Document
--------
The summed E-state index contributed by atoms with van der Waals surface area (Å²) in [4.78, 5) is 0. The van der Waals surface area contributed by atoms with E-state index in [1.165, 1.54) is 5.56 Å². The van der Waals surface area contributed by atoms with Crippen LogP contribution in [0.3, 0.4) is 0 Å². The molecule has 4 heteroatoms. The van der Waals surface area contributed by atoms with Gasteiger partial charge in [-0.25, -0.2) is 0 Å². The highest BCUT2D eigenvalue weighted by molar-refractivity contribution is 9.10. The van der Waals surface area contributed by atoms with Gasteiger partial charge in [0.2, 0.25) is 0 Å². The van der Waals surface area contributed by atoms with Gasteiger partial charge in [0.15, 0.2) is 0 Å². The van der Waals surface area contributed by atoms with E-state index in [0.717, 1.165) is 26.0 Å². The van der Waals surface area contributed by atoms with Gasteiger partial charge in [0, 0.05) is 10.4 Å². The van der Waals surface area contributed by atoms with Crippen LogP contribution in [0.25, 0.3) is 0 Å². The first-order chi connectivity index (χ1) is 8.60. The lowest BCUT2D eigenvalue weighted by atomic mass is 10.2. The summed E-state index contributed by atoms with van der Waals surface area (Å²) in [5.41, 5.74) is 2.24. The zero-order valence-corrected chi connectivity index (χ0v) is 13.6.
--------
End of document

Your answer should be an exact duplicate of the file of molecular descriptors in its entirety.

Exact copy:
The summed E-state index contributed by atoms with van der Waals surface area (Å²) in [4.78, 5) is 0. The van der Waals surface area contributed by atoms with E-state index in [1.165, 1.54) is 5.56 Å². The van der Waals surface area contributed by atoms with Crippen LogP contribution in [0.3, 0.4) is 0 Å². The molecule has 4 heteroatoms. The van der Waals surface area contributed by atoms with Gasteiger partial charge in [-0.25, -0.2) is 0 Å². The highest BCUT2D eigenvalue weighted by molar-refractivity contribution is 9.10. The van der Waals surface area contributed by atoms with Gasteiger partial charge in [0.2, 0.25) is 0 Å². The van der Waals surface area contributed by atoms with Gasteiger partial charge in [0.15, 0.2) is 0 Å². The van der Waals surface area contributed by atoms with E-state index in [0.717, 1.165) is 26.0 Å². The van der Waals surface area contributed by atoms with Gasteiger partial charge in [0, 0.05) is 10.4 Å². The van der Waals surface area contributed by atoms with Crippen LogP contribution in [0.25, 0.3) is 0 Å². The first-order chi connectivity index (χ1) is 8.60. The lowest BCUT2D eigenvalue weighted by atomic mass is 10.2. The summed E-state index contributed by atoms with van der Waals surface area (Å²) in [5.41, 5.74) is 2.24. The zero-order valence-corrected chi connectivity index (χ0v) is 13.6.